in: News & Features

March 22, 2011

One Night, All Six Cello Suites from Lesser

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Laurence Lesser, New England Conservatory’s Walter W. Naumburg Chair in Music and Artistic Director of First Monday at Jordan Hall, will perform the Bach Six Suites for Unaccompanied Cello in a single concert, March 28 at 7:30 p.m. in NEC’s Jordan Hall. The concert, which is free and open to the public, will be preceded at 5 p.m. in Williams Hall by a pre-concert talk given by Christoph Wolff, Adams University Professor at Harvard University. A renowned Bach scholar, Dr. Wolff is is author of Johann Sebastian Bach—The Learned Musician. In 1999, he received an Honorary Doctor of Music degree from NEC.

BMInt: Why are you scaling this Parnassus now?

Laurence Lesser:  Well, at the age of 70, I performed and recorded all of the Beethoven cello sonatas and variations [A CD and a DVD with a fascinating self-interview are here]. I’m now 72, and the clock will never stop ticking until it stops. Now is a very good moment to do it. I’ve performed all the Suites many times over the years, of course, but never before in one evening. [Lesser’s performances in Toronto in 2000 inspired The Cello Suites by Eric Siblin] And I should add that the evening will be very long. Don’t expect to leave before 10:30. I’ll have the benefit of adrenalin, but I hope the audience will too.

Will there be a dramatic pin spot in an otherwise darkened hall?

I want people to experience this as a regular concert. I will be playing from music and am not really interested in that kind of dramatic stuff. The music is going to speak for itself, and if it doesn’t, then I haven’t done a good job. I’m trying to play the music for the people who are listening — that’s who I am. And I should add that I’m playing from music because the Bach Cello Suites constitute a kind of bible for cellists. You go to a church or a synagogue and everyone reads, no one recites from memory. It’s more important for me to deliver my feelings on this central text than to dazzle people with feats of memory from my increasingly old brain.

What about Casals?

Well, I played at Casals’s funeral, but that’s another story….He was the first to record all six Suites. Theories about Baroque performance practices come and go, but Casals’s recording remains profoundly artistic.

Lesser writes about the Suites in a brief essay:

The fact that J.S. Bach also made the fifth cello suite for lute has fascinated me for a very long time.  When I was studying with Gregor Piatigorsky in Los Angeles in the 1960s, he shared with me a photocopy of the lute suite and I almost immediately began to incorporate some of its elements into the cello suite.  I did this because, here at last, there was a true manuscript of at least one work of the cello suites, albeit in a different key (g minor) and for a different instrument.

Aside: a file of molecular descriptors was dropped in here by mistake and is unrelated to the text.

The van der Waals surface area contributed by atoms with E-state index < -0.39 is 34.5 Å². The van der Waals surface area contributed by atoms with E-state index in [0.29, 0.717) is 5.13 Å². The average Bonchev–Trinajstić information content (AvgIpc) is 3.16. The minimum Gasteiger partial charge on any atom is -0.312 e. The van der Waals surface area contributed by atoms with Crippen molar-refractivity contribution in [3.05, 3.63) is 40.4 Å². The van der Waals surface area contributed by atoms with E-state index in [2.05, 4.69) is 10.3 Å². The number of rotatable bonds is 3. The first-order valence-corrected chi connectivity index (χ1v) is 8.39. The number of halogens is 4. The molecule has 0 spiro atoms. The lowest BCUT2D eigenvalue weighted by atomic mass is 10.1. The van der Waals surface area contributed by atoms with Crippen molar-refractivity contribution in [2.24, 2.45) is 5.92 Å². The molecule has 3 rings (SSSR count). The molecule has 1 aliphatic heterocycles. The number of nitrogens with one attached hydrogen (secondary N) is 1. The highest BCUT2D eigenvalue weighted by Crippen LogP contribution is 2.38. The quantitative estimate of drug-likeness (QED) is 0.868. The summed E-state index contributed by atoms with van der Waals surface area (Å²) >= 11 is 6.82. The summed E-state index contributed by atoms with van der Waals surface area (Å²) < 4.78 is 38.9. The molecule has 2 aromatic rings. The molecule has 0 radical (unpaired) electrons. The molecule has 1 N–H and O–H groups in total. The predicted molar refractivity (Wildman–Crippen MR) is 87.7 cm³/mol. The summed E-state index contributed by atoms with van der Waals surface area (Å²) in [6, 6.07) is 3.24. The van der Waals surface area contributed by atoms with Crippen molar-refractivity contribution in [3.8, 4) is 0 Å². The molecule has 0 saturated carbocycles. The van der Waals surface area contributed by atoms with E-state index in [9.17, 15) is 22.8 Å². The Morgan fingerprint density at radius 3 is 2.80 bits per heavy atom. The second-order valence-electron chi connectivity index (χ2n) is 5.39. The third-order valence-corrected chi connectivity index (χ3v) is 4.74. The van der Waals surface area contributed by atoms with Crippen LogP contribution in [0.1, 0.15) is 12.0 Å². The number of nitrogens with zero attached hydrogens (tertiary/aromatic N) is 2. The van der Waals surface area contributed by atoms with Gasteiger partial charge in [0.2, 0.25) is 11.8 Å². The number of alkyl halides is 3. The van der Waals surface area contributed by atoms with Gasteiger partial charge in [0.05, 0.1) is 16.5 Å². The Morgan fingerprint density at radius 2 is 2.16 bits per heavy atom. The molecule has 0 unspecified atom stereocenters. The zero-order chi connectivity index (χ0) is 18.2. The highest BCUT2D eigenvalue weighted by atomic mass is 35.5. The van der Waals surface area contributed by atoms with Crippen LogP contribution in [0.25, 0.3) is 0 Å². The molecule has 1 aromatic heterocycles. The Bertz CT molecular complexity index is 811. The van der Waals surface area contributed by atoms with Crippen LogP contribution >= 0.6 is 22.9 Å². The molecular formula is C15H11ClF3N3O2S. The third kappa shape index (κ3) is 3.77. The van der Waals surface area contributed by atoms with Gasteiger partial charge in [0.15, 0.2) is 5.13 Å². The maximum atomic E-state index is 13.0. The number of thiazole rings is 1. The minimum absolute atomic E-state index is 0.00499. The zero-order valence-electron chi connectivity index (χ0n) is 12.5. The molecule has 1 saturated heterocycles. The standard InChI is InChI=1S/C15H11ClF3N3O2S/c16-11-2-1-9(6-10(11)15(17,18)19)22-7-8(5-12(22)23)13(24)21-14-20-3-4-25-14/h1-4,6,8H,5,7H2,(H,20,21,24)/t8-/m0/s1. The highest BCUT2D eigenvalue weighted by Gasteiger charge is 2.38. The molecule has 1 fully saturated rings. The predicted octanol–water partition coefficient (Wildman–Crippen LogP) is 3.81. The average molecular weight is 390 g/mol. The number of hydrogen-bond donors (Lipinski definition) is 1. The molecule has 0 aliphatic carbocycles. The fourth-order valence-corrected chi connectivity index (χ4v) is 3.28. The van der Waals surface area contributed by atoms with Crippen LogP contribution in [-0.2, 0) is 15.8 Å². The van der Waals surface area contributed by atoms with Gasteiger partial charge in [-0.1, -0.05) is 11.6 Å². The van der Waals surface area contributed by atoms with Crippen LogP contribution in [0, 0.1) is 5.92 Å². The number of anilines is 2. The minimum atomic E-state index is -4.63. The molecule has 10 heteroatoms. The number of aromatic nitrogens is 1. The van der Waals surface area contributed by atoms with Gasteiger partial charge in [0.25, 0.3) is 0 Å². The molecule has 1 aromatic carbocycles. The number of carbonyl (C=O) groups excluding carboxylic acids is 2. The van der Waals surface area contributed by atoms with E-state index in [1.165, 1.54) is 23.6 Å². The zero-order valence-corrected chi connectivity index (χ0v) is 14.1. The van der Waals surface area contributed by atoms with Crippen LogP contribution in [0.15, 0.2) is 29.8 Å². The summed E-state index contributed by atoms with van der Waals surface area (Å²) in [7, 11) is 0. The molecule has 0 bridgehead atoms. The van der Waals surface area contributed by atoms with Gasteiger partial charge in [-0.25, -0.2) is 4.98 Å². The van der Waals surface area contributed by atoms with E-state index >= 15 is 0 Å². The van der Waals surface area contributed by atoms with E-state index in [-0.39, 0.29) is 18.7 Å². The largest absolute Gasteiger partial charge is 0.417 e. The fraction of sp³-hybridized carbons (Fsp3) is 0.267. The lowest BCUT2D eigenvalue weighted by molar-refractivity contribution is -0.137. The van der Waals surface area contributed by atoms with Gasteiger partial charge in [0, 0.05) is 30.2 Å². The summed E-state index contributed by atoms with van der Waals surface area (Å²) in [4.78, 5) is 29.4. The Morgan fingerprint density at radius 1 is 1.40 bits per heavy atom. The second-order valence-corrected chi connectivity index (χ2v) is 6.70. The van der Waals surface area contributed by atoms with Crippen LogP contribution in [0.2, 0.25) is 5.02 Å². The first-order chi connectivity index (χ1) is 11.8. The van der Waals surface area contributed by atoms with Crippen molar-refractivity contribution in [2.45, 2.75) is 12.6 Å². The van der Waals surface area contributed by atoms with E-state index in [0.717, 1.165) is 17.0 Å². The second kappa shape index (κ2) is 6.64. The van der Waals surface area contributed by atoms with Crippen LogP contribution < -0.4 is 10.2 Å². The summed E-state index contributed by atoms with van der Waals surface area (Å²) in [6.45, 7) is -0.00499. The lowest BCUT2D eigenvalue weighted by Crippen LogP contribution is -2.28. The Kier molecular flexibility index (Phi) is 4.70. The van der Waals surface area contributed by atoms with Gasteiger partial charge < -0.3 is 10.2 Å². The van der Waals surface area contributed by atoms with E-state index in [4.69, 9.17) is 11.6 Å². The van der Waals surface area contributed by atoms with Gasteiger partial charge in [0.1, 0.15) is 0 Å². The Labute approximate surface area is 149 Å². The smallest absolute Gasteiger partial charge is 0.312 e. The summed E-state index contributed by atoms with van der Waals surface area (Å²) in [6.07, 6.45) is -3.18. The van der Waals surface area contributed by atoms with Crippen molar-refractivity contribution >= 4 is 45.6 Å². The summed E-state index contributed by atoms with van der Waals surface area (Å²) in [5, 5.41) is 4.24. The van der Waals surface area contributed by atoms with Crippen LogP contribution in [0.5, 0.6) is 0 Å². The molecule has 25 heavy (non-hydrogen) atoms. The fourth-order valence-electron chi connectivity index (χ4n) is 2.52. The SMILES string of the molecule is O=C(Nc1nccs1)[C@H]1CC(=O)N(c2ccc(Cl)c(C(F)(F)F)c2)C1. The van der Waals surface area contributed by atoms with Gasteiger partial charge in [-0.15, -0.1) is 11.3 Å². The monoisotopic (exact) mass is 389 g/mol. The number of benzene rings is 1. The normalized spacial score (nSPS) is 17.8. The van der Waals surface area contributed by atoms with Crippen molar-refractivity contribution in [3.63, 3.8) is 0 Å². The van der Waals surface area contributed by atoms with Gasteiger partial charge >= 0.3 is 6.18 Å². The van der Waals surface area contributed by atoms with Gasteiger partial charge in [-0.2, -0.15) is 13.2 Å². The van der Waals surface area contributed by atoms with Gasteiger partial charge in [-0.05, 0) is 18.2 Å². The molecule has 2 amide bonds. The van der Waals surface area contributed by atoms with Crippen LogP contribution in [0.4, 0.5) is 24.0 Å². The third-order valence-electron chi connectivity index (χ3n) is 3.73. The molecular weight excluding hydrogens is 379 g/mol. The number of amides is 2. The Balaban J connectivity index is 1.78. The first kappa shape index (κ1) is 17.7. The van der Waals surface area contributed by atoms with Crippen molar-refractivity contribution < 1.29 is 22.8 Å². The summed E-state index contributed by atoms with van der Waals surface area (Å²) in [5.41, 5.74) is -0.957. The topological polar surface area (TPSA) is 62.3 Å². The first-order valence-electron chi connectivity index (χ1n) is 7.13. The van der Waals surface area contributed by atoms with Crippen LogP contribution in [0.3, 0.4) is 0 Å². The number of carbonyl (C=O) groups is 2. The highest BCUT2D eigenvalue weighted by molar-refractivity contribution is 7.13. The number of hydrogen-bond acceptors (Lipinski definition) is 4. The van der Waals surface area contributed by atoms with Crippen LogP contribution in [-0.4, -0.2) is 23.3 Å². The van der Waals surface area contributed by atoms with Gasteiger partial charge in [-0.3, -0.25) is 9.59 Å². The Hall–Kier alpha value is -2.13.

Over the years, from time to time, there have been tantalizing reports of rediscovered Bach manuscripts, but unfortunately, never of the cello suites.  Luckily, we have four copies of the works – two made in his lifetime and two in the late 18th century.  Of the two earlier ones – done by his wife, Anna Magdalena Bach and by a contemporary musician, Johann Peter Kellner – most often the AMB is used as the general source.  It is, however close it may be to the composer’s manuscript, still with its share of obvious errors and very irregular bowings.  The Kellner manuscript has its limitations as well, but is also a valuable source of information.

The lute version (“Pièces pour la Luth à Monsieur Schouster par J.S. Bach”) is written on paper said to be from the same period as AMB and Kellner, or roughly 1727-29.  There is no certain way to know which version came first.  But, for me, the chance to see and hear how Bach thought, writing for an instrument without bow, but with more strings, is compelling.  Not only do we learn of sometimes quite unexpected harmonies, we also have precise examples of how he went about ornamentation.

So, in order to share all this with the listener, I set about combining the two versions.  My plan is straightforward:  The Prelude incorporates as much lute detail as I could keep.  And, since all the dance movements that follow are in repeated sections, I use the cello version as the first statement and the lute version as an ornamented reprise.

Obviously, a 4-stringed instrument cannot do all a lute can do.  So I have had to make choices of what to omit.  But, with rare exception, I have been careful not to add notes.  Thus, every note unfamiliar to those knowing the cello version is for sure a note written by Bach.  My hope is that, even if others do not play this version, they will at least have a broader understanding of what might be implied in the relatively spare cello version.  Interestingly, the sarabande is almost untouched, with the exception of a handful of harmonies that can only be termed revelatory.

For more information about the concert, check the NEC website here or call the NEC Concert Line at 617-585-1122.

3 Comments

  1. One-word review: Bravissimo!
    I await a more erudite account.

    Comment by perry — March 31, 2011 at 10:51 am

  2. So do we. We were promised it yesterday.

    Editor

    Comment by Norton, Bettina A — March 31, 2011 at 2:10 pm

  3. … and it is now up.

    Comment by Norton, Bettina A — April 1, 2011 at 10:28 am

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